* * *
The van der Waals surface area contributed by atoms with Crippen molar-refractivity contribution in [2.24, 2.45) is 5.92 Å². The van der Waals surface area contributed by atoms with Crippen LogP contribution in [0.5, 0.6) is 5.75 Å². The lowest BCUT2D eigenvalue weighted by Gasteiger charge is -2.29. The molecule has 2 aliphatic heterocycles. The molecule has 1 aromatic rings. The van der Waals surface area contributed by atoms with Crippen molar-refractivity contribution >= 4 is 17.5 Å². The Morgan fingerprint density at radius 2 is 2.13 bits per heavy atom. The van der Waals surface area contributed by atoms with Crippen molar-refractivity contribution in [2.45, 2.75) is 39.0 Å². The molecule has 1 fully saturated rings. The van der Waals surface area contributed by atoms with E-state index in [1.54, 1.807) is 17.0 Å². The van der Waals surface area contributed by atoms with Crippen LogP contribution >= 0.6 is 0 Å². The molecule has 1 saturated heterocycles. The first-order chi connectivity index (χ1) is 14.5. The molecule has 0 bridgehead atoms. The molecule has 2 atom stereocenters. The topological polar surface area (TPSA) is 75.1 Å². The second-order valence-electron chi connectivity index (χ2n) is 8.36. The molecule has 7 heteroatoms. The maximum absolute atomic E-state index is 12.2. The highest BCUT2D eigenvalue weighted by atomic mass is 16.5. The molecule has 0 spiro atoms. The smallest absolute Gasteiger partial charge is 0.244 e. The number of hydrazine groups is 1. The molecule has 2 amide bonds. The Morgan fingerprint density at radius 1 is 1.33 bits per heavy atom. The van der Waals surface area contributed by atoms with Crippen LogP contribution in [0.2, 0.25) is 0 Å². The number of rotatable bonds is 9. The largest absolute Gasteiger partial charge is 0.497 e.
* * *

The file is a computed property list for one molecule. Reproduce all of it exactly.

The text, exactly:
The van der Waals surface area contributed by atoms with Crippen molar-refractivity contribution in [2.24, 2.45) is 5.92 Å². The van der Waals surface area contributed by atoms with Crippen LogP contribution in [0.5, 0.6) is 5.75 Å². The lowest BCUT2D eigenvalue weighted by Gasteiger charge is -2.29. The molecule has 2 aliphatic heterocycles. The molecule has 1 aromatic rings. The van der Waals surface area contributed by atoms with Crippen molar-refractivity contribution >= 4 is 17.5 Å². The Morgan fingerprint density at radius 2 is 2.13 bits per heavy atom. The van der Waals surface area contributed by atoms with Crippen molar-refractivity contribution in [2.45, 2.75) is 39.0 Å². The molecule has 1 fully saturated rings. The van der Waals surface area contributed by atoms with E-state index in [1.54, 1.807) is 17.0 Å². The van der Waals surface area contributed by atoms with Crippen LogP contribution >= 0.6 is 0 Å². The molecule has 1 saturated heterocycles. The first-order chi connectivity index (χ1) is 14.5. The molecule has 0 bridgehead atoms. The molecule has 2 atom stereocenters. The topological polar surface area (TPSA) is 75.1 Å². The second-order valence-electron chi connectivity index (χ2n) is 8.36. The molecule has 7 heteroatoms. The maximum absolute atomic E-state index is 12.2. The highest BCUT2D eigenvalue weighted by atomic mass is 16.5. The molecule has 0 spiro atoms. The smallest absolute Gasteiger partial charge is 0.244 e. The number of hydrazine groups is 1. The molecule has 2 amide bonds. The Morgan fingerprint density at radius 1 is 1.33 bits per heavy atom. The van der Waals surface area contributed by atoms with Crippen LogP contribution in [0.2, 0.25) is 0 Å². The number of rotatable bonds is 9. The largest absolute Gasteiger partial charge is 0.497 e.